[alsa-devel] [PATCHv7][ 2/5] ASoC: eukrea-tlv320: Add DT support.

Matt Sealey neko at bakuhatsu.net
Thu Oct 31 22:19:05 CET 2013

On Thu, Oct 31, 2013 at 12:45 PM, Mark Brown <broonie at kernel.org> wrote:
>> Why some of those internal names don't match the manuals despite the
>> binding saying they do. It's because if you go through history of the
> Do you see any specific issues here?  It sounds like you're perfectly
> aware of what the bindings are supposed to be doing with routing signals
> to and from CODECs and have found some errors but you haven't told us
> what those are.

Yes, I can make a big list and even send a patch, but I think it's
putting a band-aid on a non-surgical limb amputation.

In summary, concisely:

* The internal components don't match the manuals they say they
follow, and that is if they even say they follow them at all.
* The external components names in the routing paths have arbitrary,
potentially non-real-life names and are hardcoded into the driver at
certain DAPM widgets, in order for the DAPM paths to work

What I've got going right now is, respectively:

* a 90% done rewrite of these bindings with no functional changes
(i.e. documentation clarification ONLY)
* a fully complete addition to the bindings and a patch to the drivers
that rationalizes the internal path name strings to the manuals (i.e.
documentation AND binding change with code to match)

That's basically the band-aid, but the second one is like rubbing salt
on the wound first because of the binding change. Given that "make
arbitrary strings less arbitrary" constitutes a binding change, this
is what both annoys and worries the piss out of me with the current

What I am trying to figure out is a way to have real component names
for the external ones, and somehow codify the internal path naming, so
that if a binding change comes in, it's worth it, and drivers don't
need to include string names of parts of the chips in question, when
they're stuffed way, way down into some abstracted sub-layer anyway.

Close.. not there yet.

> Like I keep saying, do concrete things to move things forwards.

I don't want to be the source of an incremental, agile binding change
going on for every merge window, just because I didn't fully grasp one
issue right at the start.

>> All of which exist here. There are levels of indirection for a good
>> reason, I understand that, but in this implementation
>> card->set_bias_level calls functions which do purely codec-level
>> operations (set fll/mclk/sysclk), codec->set_bias_level does it's
>> obviously purely codec-level operations, and then
>> card->set_bias_level_post finishes up by doing some, again,
>> codec-level operations.
> To repeat myself yet again: what is done to the CODEC here is system
> dependent.  This includes interaction with other components in the
> system.

In this particular use case (init setting sysclk, and bias_level
callbacks setting sysclk and pll for WM8962), there is no system
dependency except a fixed, unchanging parent clock (it's fixed at card
init and NEVER updated) which the DT binding can solve really easily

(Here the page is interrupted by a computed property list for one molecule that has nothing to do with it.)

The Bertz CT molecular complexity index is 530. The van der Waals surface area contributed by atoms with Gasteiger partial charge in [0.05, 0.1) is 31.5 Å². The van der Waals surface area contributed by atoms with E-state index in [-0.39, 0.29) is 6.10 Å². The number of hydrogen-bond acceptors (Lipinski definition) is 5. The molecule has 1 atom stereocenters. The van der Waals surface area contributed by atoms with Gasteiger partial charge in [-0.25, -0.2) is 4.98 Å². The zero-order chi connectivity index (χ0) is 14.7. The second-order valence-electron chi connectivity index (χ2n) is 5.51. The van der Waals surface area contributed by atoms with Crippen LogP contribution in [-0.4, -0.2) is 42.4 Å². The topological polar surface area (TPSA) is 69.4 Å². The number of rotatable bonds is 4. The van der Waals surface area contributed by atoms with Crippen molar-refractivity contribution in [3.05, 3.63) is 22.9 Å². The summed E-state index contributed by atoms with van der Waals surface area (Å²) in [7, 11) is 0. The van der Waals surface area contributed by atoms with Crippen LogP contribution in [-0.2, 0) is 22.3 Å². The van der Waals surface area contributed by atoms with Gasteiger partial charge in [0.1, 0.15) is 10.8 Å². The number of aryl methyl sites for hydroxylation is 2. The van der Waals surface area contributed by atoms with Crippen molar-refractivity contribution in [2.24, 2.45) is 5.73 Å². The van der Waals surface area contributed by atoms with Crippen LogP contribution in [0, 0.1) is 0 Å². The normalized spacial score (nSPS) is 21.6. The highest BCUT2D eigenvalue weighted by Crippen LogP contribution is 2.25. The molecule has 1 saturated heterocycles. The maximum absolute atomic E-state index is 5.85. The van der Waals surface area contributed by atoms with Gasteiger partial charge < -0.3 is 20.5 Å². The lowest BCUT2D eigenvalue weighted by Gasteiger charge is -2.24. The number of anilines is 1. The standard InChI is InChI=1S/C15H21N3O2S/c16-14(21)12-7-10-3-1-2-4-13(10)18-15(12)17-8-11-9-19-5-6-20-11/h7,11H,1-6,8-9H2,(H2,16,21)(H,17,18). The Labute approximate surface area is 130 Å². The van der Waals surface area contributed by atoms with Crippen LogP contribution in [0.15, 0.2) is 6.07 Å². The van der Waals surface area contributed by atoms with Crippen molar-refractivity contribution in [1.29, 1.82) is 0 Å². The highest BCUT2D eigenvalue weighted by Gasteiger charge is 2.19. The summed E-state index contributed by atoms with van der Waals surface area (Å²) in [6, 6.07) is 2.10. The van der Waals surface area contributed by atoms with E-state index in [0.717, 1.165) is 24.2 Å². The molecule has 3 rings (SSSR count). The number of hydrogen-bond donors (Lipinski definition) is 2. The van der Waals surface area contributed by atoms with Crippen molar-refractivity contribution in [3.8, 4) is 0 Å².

by using the existing clock bindings. The only other example I can
find is the "Cragganmore 6410" board support (which mentions wm8692 in
passing, it seems) vs. specific speyside/wm8996/wm9081/wm1250/wm0010
audio support (which mostly all has your name at the top) and it
doesn't do anything "system dependent", either, except defining it in
the card layer, and doing things which only affect register changes at
the codec level. It doesn't even use or set data at the card layer.

If every implementation eventually gets down to a call inside the
actual codec driver, making the extra abstraction just something
that's fuzzing the issue, and reproducing the same layering in
separate drivers doing almost the same thing - only different by some
clock id and direction - is a lot of code with the potential for
consolidation under one roof with a DT binding that takes it into

For the SGTL5000 case, setting the sysclk on init is overridden by the
DT provided clock anyway inside the codec driver (it gets the clock in
both places, and shoves the value) so this is a compatibility stub for
non-DT boards (none of which should exist by now).. it shouldn't do
anything if it's on devicetree (or at least, in every implementation
existing, it's basically pointless), which is a patch in itself I
should add to the list.

BTW speyside is a good demonstration of a pre-DT "hardcoded strings"
issue. The DAPM widgets get hardcoded and that's where those route
strings come from in the bindings (as above, they don't exist in the
drivers anymore).. it's entirely board-specific because that card
driver is board-specific, but for a single SoC, or even where SoCs use
codecs in exactly the same way, we shouldn't need to entertain a whole
new card driver where that information can be ascertained from the
device tree - that's what device trees are for! If it ever goes DT,
porting this to the DT bindings just means moving the audio routing
table from the middle of the driver into the tree, except this bit:

        { "MICB2", NULL, "Headset Mic", speyside_get_micbias },

.. which can't be represented and would mean parsing the routing
property, then hacking that callback in afterwards.

After that, it's ditching all the very-board-specific i2c addressing,
and it shows the same "system dependent" clocking and bias level
setting which essentially all calls down to the codec level. Would you
consider it a good example of the kind of linking of codecs and audio
interfaces you're talking about? Is there a block diagram? :)

Matt Sealey <neko at bakuhatsu.net>

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